Recent Reading

First, some numbers:

  • bike miles logged since January 1st: 1,775.
  • Hours ridden: 114.
  • Races completed (in unspectacular but acceptable fashion): 1.
  • Books read: 16.
  • Hours worked: too many.

Rather than writing reviews, I’m busy enough to be reduced to lists, but that’s better than complete silence, so here’s what I’ve been reading since I last posted:

  • I finished Zadie Smith’s essay collection Changing My Mind, which was absolutely fabulous. If you like essays on literature and culture, read this! Smith is brilliant and charming, and I have become a fan (I read White Teeth a while back and liked it fine, but my response to this essay collection has been much stronger).
  • I finished Essayists on the Essay, a collection edited by Carl Klaus, which is exactly what the title promises. It’s very good if you want to get a sense of the essay as a genre and also if you want essay recommendations.
  • My mystery book group read Martin Cruz Smith’s Gorky Park, which I can appreciate as a very good example of a particular kind of mystery/thriller, but which I struggled with a little. I’m not a plot person, basically, and this was a lot of plot. I get tired of struggling to keep everything straight. But still, lots to appreciate here.
  • David Shields’s Reality Hunger deserves its own post, which it may not get. I give it five out of five stars for articulating a nonfiction aesthetic that I like very much and for having awesome book recommendations, and two out of five stars for being obtuse when it comes to the value of fiction. Also, I was never completely won over by the argument it implicitly makes about collage, quotation, and plagiarism.
  • Lorrie Moore, Anagrams, which was funny and inventive. It has an interesting structure, with four chapters or so that give you the same two characters but in different permutations: with different backgrounds, personalities, careers, etc. Eventually it settled down into one version of these characters and told a more coherent story. I was a little disappointed the opening structure didn’t continue through the whole book; once it settled down into one story, the whole thing got a tiny bit less interesting. But still, very good.
  • Darin Strauss, Half a Life: A Memoir. This tells Strauss’s experience of accidentally hitting and killing a high school classmate in a car crash when he was 18 and about to graduate. The accident wasn’t his fault, but of course the experience was still devastating. The story is well-told, and Strauss does a great job articulating what the experience was like. At times, I found the writing too vague and abstract for my taste; sometimes it was hard to wrap my mind around the thoughts and images. But still, it’s a brave book.

9 Comments

Filed under Blogroll, Books, Essays, Fiction, Nonfiction

9 responses to “Recent Reading

  1. You’ve been busy! You make me want to pull the Smith book off my TBR shelf and start reading it right now to the neglect of all the other books I’m reading. Essayists on the Essay definitely goes on my TBR list.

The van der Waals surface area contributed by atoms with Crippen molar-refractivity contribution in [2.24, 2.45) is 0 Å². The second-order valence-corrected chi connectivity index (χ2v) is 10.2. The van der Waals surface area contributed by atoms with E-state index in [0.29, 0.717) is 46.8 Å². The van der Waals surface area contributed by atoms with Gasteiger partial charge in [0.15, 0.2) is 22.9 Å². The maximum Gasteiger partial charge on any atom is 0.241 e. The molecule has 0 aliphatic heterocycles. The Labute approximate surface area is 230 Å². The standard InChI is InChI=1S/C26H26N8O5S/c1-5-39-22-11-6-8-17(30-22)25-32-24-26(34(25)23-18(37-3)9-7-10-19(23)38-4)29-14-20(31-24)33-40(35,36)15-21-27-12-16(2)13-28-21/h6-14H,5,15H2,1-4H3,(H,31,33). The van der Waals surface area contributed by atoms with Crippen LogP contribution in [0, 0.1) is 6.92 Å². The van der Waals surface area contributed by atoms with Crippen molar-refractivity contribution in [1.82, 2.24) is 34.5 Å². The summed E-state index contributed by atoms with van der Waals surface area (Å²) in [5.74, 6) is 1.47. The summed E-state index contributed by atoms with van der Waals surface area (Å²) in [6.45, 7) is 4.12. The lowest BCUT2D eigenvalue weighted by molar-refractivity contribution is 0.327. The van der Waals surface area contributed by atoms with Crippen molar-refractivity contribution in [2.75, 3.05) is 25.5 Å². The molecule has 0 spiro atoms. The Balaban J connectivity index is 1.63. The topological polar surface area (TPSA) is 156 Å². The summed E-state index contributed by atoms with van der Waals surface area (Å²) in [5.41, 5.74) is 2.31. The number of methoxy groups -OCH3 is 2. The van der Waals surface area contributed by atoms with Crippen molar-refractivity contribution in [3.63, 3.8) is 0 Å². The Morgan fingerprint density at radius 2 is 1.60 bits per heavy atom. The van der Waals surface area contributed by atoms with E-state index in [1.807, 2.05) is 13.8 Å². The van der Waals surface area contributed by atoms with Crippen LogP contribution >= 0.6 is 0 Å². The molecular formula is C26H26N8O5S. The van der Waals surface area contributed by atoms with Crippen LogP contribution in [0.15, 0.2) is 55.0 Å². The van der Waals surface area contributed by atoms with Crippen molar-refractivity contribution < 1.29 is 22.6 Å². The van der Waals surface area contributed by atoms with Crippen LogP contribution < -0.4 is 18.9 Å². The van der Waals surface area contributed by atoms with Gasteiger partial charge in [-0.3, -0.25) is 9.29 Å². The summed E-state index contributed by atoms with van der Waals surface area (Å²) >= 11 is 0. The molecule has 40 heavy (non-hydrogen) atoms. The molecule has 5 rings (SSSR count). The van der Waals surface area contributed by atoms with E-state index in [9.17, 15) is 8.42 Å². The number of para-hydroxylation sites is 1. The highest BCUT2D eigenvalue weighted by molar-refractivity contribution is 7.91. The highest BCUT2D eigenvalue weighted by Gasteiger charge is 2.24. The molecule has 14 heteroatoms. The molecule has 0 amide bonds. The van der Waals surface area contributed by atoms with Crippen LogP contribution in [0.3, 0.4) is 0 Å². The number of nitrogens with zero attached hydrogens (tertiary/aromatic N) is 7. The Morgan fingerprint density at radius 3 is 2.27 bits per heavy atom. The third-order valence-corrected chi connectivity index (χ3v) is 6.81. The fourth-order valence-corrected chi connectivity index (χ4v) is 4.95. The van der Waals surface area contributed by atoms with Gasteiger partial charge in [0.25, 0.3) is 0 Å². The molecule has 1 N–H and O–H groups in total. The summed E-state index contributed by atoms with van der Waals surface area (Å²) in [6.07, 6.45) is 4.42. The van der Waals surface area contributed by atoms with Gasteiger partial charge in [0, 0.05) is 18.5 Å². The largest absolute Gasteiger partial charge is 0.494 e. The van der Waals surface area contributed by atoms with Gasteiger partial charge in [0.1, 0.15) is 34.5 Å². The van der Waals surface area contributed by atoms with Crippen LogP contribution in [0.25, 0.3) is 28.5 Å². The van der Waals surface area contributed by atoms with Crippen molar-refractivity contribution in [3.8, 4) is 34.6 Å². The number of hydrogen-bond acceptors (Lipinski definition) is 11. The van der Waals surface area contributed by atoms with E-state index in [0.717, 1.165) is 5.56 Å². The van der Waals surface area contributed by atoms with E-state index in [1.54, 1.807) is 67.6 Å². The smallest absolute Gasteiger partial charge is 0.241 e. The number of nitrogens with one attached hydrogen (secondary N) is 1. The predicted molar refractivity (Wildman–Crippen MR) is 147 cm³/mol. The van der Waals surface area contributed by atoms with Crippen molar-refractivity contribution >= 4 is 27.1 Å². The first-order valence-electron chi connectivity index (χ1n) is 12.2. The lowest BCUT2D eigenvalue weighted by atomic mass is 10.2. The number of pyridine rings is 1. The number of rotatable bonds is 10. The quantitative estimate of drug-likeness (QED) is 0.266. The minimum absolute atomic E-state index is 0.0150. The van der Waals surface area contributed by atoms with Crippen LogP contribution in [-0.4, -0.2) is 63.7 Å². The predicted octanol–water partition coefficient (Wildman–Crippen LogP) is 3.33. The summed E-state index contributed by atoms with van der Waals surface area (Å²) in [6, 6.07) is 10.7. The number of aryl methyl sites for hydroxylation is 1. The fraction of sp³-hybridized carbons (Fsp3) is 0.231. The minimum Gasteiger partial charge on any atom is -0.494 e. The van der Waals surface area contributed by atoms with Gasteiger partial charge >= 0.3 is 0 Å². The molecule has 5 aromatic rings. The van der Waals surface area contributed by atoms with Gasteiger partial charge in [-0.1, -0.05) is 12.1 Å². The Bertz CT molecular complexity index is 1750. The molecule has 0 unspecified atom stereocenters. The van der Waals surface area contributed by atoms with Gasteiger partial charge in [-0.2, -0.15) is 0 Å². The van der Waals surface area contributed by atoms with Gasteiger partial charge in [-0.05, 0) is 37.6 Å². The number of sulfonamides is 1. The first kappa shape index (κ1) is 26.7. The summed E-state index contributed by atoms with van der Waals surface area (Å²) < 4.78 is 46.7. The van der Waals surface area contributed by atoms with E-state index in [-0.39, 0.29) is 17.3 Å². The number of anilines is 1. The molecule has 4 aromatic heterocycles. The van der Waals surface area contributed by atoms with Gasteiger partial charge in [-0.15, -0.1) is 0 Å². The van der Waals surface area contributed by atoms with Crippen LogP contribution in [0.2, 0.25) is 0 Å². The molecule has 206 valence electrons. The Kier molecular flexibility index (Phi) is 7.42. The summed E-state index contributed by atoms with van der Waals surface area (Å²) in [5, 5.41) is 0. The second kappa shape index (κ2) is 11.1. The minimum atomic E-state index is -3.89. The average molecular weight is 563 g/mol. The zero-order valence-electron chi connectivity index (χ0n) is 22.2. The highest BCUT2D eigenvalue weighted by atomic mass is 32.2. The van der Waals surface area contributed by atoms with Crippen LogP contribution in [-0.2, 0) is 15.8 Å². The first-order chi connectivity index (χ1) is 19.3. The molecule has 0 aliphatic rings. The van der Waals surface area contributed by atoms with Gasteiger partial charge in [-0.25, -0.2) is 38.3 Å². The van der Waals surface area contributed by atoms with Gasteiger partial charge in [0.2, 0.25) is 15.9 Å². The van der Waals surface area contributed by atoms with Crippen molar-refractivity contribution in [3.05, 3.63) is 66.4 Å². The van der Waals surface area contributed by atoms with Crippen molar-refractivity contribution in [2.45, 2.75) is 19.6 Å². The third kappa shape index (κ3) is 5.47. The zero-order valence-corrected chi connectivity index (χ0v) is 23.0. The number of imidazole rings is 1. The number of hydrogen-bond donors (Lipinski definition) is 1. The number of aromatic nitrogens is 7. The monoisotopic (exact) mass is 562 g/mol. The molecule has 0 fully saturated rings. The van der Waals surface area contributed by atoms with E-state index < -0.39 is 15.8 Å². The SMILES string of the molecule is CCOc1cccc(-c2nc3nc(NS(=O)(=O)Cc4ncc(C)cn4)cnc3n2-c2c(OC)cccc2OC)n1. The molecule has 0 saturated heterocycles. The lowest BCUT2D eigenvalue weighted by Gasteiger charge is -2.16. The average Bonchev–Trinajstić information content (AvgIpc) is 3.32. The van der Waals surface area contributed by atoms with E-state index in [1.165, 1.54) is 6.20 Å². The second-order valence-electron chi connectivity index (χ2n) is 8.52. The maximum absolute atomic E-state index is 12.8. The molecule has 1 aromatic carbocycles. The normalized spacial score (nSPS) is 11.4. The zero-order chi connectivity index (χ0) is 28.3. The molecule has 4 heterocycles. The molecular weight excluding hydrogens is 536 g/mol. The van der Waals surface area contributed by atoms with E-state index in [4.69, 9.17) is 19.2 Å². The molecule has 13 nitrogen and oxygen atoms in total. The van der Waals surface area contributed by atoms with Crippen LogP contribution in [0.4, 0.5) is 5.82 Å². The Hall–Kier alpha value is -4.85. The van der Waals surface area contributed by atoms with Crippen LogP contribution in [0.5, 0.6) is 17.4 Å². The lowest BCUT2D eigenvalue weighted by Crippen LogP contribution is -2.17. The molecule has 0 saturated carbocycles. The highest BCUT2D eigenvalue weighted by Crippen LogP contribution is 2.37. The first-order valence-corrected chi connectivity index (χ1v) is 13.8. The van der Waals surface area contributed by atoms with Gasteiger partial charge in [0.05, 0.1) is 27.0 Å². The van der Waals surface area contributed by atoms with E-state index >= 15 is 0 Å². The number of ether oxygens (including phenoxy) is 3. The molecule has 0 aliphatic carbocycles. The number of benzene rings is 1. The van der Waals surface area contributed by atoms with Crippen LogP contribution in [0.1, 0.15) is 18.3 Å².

2. “Busy” seems an understatement!

    Moore’s book seems intriguing in concept but the fact that it doesn’t continue the structure may not persuade me to read it.

  3. I credit Gorky Park w getting me back into fiction after a long hiatus quite awhile ago. Thrilling, interesting story.

  4. Thank you for presenting “Essayists on the Essay: Montaigne to Our Time”, I’ve never heard of it before – but do think I will find it very interesting. Have you read any other of Klaus’ books?

  5. Glad to see you back! I enjoyed the list, am awed by the riding.

  6. Sorry to hear you have been so busy with work–I know you’re working on coordinating an event, right? At least the semester end is not too far off to think about and hopefully you can to relax more. At least you’ve been reading some good books and cycling lots! :) I’ve come to the conclusion that I am a very much plot driven sort of reader (though I like other sorts of stories, too), so I should really read Gorky Park (though I read it when it first came out and have of course forgotten all the details in the interim!). Hope all is well otherwise!

  7. worldcitizenshipchallenge

    I agree with you in regards to Martin Cruz Smith. I appreciated it, but struggled with it and don’t feel inspired to read anything else by him. I’ve been meaning to read Lorrie Moore for years, but, for some reason, I never seem to get around to her. Good for you for bike riding so many, many miles already this year. Hope you meet whatever goals you’re setting for yourself (seems like you most certainly will).

  8. I felt the same way about Martin Cruz Smith: interesting but not interesting enough for me to want to read anything else by him. I’ve been meaning to read Lorrie Moore for ages, but I never seem to get around to her. Congratulations on all those bike miles logged so far this you. Hope you meet whatever goal you’ve set for yourself (seems you certainly will!).

  9. A mini-review is better than no review at all! Good to keep track of your reading anyway. And also your cycling. That’s a lot of cycling! I’ve been meaning to read those Zadie Smith essays for ages, and yours might be the push I needed. Thanks!

Leave a Reply

Fill in your details below or click an icon to log in:

WordPress.com Logo

You are commenting using your WordPress.com account. Log Out / Change )

Twitter picture

You are commenting using your Twitter account. Log Out / Change )

Facebook photo

You are commenting using your Facebook account. Log Out / Change )

Google+ photo

You are commenting using your Google+ account. Log Out / Change )

Connecting to %s